One year, three drafts and 600 cups of coffee later, I had a juicy script all ready to go. The still-photo section was now bookended by live-action scenes, designed to help us understand the mind-set of the protagonist. The live action scenes were set on the streets of LA, which – wouldn’t you know it – are as overrun with joggers as anywhere in London.
Another year went by and towards the end of 2014 my wife and I decided to move back to London. By now the housing crisis had really started to bite, and the homes on those property sites seemed more unattainable than ever before. I was rifling through old projects and dug out The Prime Location again. The change in context made all the difference. If I set the film in London, where the idea had first struck, it worked perfectly and was, if anything, more relevant. Finally I had complete confidence in the idea, and was able to express it clearly to people.
This made it much easier to pitch the project to actors and other collaborators. William Wolfe Hogan and Bruce Langley both ‘got’ what the story was about, and inhabited their roles perfectly. When it came to the shoot, we usually only needed a couple of takes per shot because they had very quickly grasped who their characters were, and how they would behave in any given situation.
So the shoot was the easy part. What really took time was the editing process, because we had taken nearly a thousand photos (the film’s middle section was recorded in burst mode on a DSLR) and every single one of them had to be put on a timeline and synched individually with pre-recorded dialogue. Thank God, then, for our editor Alice Powell, who tackled this herculean task with patience and good humour, and sculpted the whole beastly lot into a brisk and entertaining 15 minutes. Now, in December 2015, we were ready to hold a couple of test screenings and iron out the last few issues.
There’s nothing like showing your film to a room full of family and friends to bring home exactly what is wrong with it. For the first time you’re able to see your cherished creation from an outsider’s point of view, and you can physically feel the room’s mood changing as the audience reacts to the story. This is the best barometer you can ever have of what works and what doesn’t. In the test screenings we found that everyone was royally entertained for the first ten minutes, but that the energy tailed off towards the end. Talking to them afterwards, there was confusion about what the ending meant. Was it supposed to be happy or sad? Funny or tragic? What had actually happened? The very idea we had worked so hard to impart was being lost on them, and I had no idea why. After the second test screening, another writer pinned me down (not literally) and forced me to dissect exactly what was going on in the ending. And guess what? I still didn’t know. If after all this time I still couldn’t clearly explain what it was about jogging that made me uncomfortable, no wonder everyone else was confused.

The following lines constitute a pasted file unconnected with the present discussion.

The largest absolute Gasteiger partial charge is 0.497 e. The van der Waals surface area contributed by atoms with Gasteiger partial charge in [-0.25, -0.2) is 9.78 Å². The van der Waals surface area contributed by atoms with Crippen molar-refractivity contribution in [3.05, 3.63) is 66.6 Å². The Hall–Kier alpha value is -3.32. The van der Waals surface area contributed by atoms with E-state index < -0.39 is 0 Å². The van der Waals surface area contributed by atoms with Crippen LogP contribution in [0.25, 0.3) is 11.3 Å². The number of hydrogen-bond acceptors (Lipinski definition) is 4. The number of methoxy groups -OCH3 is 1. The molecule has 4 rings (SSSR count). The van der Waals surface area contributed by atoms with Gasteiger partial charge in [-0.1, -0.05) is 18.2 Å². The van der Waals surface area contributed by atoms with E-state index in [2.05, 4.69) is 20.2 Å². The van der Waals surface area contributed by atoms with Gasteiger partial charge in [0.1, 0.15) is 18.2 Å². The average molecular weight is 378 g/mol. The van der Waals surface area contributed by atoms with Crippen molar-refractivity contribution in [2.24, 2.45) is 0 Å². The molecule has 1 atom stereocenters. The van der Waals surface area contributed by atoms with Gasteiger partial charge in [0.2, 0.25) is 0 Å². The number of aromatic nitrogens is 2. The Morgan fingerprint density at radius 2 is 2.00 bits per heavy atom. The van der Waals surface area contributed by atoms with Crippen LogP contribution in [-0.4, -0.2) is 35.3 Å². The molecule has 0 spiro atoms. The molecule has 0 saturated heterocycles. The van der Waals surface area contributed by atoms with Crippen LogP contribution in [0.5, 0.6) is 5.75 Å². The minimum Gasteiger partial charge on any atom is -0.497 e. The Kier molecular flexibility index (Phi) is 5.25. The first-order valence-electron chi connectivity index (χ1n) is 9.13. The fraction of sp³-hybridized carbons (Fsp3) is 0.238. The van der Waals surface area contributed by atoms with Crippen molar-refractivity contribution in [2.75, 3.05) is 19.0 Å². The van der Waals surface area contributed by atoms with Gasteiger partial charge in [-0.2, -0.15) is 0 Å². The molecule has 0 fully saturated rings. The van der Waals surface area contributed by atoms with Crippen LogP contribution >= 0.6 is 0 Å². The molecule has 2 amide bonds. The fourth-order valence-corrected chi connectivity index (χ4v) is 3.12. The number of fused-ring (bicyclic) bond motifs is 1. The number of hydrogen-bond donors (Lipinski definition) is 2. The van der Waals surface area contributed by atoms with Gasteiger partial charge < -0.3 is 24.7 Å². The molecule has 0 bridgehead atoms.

The problem was, because the character was at least partly based on myself, if I wanted to understand the ending, I had to examine the impulse that had driven me to write it in the first place. Finally, I had to be honest about why, back in 2010, that jogger in the park had unnerved me so much, and why I had felt the need to escape into dreams of luxury houses. Basically, it meant admitting my own weaknesses and worries.
So anyway, err, I did that. And uncomfortable as it was, it meant I was able to finally say what the film was truly about, and tie up the ending more neatly. The Prime Location was ready to send to festivals, and the team at Exit 6 were kind enough to be the first to accept it.
As the lights went down in the auditorium, I was bricking it. I was about to unveil my deepest insecurities to 100 strangers in Basingstoke. Would they enjoy the film? Or would they just see the ramblings of some self-obsessed neurotic lunatic?
It was a huge relief when the first laugh came. And the second. All told, the screening went really well. Speaking to people afterwards, some of them were pretty baffled by the whole thing, but others were much more enthusiastic, and seemed almost relieved that I had expressed something which they themselves had often wondered. And at subsequent festival screenings, this pattern has continued. Some people just shrug and say the film was “wacky” or “random,” while others seem really touched by it. This situation is both highly rewarding and incredibly awkward: I’m delighted, because I was able to communicate my idea to people, but I also realised some pretty unflattering things about myself in the process.
So is it worth putting all that time and effort into developing your film? If you simply want to get credits under your belt and improve your practical filmmaking skills, probably not. But if there’s an idea that is really haunting you, just beyond your comprehension, something vague yet important, and you just want people to understand… then make a film about it! And let it take as long as it takes.
Or just spend the money on a psychiatrist. It’s up to you.
You can watch some of David’s previous films here.
Follow him on Twitter to keep up with his latest projects @SucculentFilms